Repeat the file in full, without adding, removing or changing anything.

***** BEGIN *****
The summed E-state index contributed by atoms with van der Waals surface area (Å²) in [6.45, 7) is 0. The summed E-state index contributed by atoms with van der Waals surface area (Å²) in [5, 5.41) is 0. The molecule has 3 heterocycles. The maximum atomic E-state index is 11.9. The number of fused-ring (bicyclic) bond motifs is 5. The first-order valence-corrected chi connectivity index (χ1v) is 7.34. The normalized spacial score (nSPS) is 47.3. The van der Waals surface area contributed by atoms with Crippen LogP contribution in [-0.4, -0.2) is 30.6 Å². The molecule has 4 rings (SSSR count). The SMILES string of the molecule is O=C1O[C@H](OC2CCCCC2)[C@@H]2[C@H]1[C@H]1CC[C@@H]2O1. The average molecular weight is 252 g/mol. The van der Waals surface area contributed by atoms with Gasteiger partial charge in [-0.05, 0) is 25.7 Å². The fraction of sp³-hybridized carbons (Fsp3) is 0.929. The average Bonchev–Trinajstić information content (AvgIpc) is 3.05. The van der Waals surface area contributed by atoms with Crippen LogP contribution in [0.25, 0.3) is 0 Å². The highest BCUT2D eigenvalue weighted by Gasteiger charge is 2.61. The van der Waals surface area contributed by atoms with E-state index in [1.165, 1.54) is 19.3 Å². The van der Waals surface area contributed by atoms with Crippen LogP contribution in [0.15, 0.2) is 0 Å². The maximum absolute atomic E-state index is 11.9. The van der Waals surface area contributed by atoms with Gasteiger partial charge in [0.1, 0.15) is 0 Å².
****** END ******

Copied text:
The summed E-state index contributed by atoms with van der Waals surface area (Å²) in [6.45, 7) is 0. The summed E-state index contributed by atoms with van der Waals surface area (Å²) in [5, 5.41) is 0. The molecule has 3 heterocycles. The maximum atomic E-state index is 11.9. The number of fused-ring (bicyclic) bond motifs is 5. The first-order valence-corrected chi connectivity index (χ1v) is 7.34. The normalized spacial score (nSPS) is 47.3. The van der Waals surface area contributed by atoms with Crippen LogP contribution in [-0.4, -0.2) is 30.6 Å². The molecule has 4 rings (SSSR count). The SMILES string of the molecule is O=C1O[C@H](OC2CCCCC2)[C@@H]2[C@H]1[C@H]1CC[C@@H]2O1. The average molecular weight is 252 g/mol. The van der Waals surface area contributed by atoms with Gasteiger partial charge in [-0.05, 0) is 25.7 Å². The fraction of sp³-hybridized carbons (Fsp3) is 0.929. The average Bonchev–Trinajstić information content (AvgIpc) is 3.05. The van der Waals surface area contributed by atoms with Crippen LogP contribution in [0.25, 0.3) is 0 Å². The highest BCUT2D eigenvalue weighted by Gasteiger charge is 2.61. The van der Waals surface area contributed by atoms with E-state index in [1.165, 1.54) is 19.3 Å². The van der Waals surface area contributed by atoms with Crippen LogP contribution in [0.15, 0.2) is 0 Å². The maximum absolute atomic E-state index is 11.9. The van der Waals surface area contributed by atoms with Gasteiger partial charge in [0.1, 0.15) is 0 Å².